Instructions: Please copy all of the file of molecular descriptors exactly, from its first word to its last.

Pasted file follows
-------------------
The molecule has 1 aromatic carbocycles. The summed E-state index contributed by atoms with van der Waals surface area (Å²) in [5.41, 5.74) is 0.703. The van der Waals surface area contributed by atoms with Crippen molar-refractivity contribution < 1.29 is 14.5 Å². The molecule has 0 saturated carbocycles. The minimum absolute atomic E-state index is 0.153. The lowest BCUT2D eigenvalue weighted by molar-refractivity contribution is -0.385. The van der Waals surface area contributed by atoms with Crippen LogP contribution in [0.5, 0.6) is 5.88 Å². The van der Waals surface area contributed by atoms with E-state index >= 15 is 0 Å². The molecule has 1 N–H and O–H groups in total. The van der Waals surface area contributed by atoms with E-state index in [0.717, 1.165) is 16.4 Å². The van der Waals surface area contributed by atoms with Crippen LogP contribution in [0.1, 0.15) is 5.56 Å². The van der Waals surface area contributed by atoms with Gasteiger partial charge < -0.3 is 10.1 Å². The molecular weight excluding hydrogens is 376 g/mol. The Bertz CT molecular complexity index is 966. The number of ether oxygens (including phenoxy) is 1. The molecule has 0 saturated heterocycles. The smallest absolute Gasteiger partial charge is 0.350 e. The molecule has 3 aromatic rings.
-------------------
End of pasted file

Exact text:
The molecule has 1 aromatic carbocycles. The summed E-state index contributed by atoms with van der Waals surface area (Å²) in [5.41, 5.74) is 0.703. The van der Waals surface area contributed by atoms with Crippen molar-refractivity contribution < 1.29 is 14.5 Å². The molecule has 0 saturated carbocycles. The minimum absolute atomic E-state index is 0.153. The lowest BCUT2D eigenvalue weighted by molar-refractivity contribution is -0.385. The van der Waals surface area contributed by atoms with Crippen LogP contribution in [0.5, 0.6) is 5.88 Å². The van der Waals surface area contributed by atoms with E-state index >= 15 is 0 Å². The molecule has 1 N–H and O–H groups in total. The van der Waals surface area contributed by atoms with E-state index in [0.717, 1.165) is 16.4 Å². The van der Waals surface area contributed by atoms with Crippen LogP contribution in [0.1, 0.15) is 5.56 Å². The van der Waals surface area contributed by atoms with Gasteiger partial charge < -0.3 is 10.1 Å². The molecular weight excluding hydrogens is 376 g/mol. The Bertz CT molecular complexity index is 966. The number of ether oxygens (including phenoxy) is 1. The molecule has 0 saturated heterocycles. The smallest absolute Gasteiger partial charge is 0.350 e. The molecule has 3 aromatic rings.